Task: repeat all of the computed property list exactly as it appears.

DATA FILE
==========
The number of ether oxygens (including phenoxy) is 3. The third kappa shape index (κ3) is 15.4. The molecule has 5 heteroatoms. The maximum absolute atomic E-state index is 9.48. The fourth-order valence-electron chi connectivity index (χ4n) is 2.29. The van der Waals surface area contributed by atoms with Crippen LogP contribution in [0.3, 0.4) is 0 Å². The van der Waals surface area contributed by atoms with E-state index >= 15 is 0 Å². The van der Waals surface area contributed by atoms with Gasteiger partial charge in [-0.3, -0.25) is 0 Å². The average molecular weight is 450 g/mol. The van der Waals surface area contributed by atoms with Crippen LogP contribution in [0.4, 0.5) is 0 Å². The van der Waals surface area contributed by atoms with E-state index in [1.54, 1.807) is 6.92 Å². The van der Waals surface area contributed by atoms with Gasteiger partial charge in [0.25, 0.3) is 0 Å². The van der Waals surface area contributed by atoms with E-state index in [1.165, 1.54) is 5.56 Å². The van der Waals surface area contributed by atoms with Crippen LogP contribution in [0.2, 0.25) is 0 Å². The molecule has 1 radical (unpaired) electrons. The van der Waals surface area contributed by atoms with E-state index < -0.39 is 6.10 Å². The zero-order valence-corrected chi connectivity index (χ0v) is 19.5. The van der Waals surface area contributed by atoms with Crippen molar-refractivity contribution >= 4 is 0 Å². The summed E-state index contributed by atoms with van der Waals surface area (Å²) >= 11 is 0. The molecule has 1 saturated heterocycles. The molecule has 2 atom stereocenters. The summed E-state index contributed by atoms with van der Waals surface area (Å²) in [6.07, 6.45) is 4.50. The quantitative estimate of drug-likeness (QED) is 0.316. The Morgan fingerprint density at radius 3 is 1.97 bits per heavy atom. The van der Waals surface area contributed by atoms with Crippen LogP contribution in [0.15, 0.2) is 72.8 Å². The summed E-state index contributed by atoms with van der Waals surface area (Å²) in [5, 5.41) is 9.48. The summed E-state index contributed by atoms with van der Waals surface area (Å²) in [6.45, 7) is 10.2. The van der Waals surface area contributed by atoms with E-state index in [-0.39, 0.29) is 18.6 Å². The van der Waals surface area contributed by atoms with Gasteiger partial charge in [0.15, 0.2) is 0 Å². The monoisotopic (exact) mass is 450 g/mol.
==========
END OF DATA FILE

The number of ether oxygens (including phenoxy) is 3. The third kappa shape index (κ3) is 15.4. The molecule has 5 heteroatoms. The maximum absolute atomic E-state index is 9.48. The fourth-order valence-electron chi connectivity index (χ4n) is 2.29. The van der Waals surface area contributed by atoms with Crippen LogP contribution in [0.3, 0.4) is 0 Å². The van der Waals surface area contributed by atoms with E-state index >= 15 is 0 Å². The van der Waals surface area contributed by atoms with Gasteiger partial charge in [-0.3, -0.25) is 0 Å². The average molecular weight is 450 g/mol. The van der Waals surface area contributed by atoms with Crippen LogP contribution in [0.4, 0.5) is 0 Å². The van der Waals surface area contributed by atoms with E-state index in [1.54, 1.807) is 6.92 Å². The van der Waals surface area contributed by atoms with Gasteiger partial charge in [0.25, 0.3) is 0 Å². The van der Waals surface area contributed by atoms with E-state index in [1.165, 1.54) is 5.56 Å². The van der Waals surface area contributed by atoms with Crippen LogP contribution in [0.2, 0.25) is 0 Å². The molecule has 1 radical (unpaired) electrons. The van der Waals surface area contributed by atoms with E-state index < -0.39 is 6.10 Å². The zero-order valence-corrected chi connectivity index (χ0v) is 19.5. The van der Waals surface area contributed by atoms with Crippen molar-refractivity contribution >= 4 is 0 Å². The summed E-state index contributed by atoms with van der Waals surface area (Å²) >= 11 is 0. The molecule has 1 saturated heterocycles. The molecule has 2 atom stereocenters. The summed E-state index contributed by atoms with van der Waals surface area (Å²) in [6.07, 6.45) is 4.50. The quantitative estimate of drug-likeness (QED) is 0.316. The Morgan fingerprint density at radius 3 is 1.97 bits per heavy atom. The van der Waals surface area contributed by atoms with Crippen LogP contribution in [0.15, 0.2) is 72.8 Å². The summed E-state index contributed by atoms with van der Waals surface area (Å²) in [5, 5.41) is 9.48. The summed E-state index contributed by atoms with van der Waals surface area (Å²) in [6.45, 7) is 10.2. The van der Waals surface area contributed by atoms with E-state index in [-0.39, 0.29) is 18.6 Å². The van der Waals surface area contributed by atoms with Gasteiger partial charge in [0.15, 0.2) is 0 Å². The monoisotopic (exact) mass is 450 g/mol.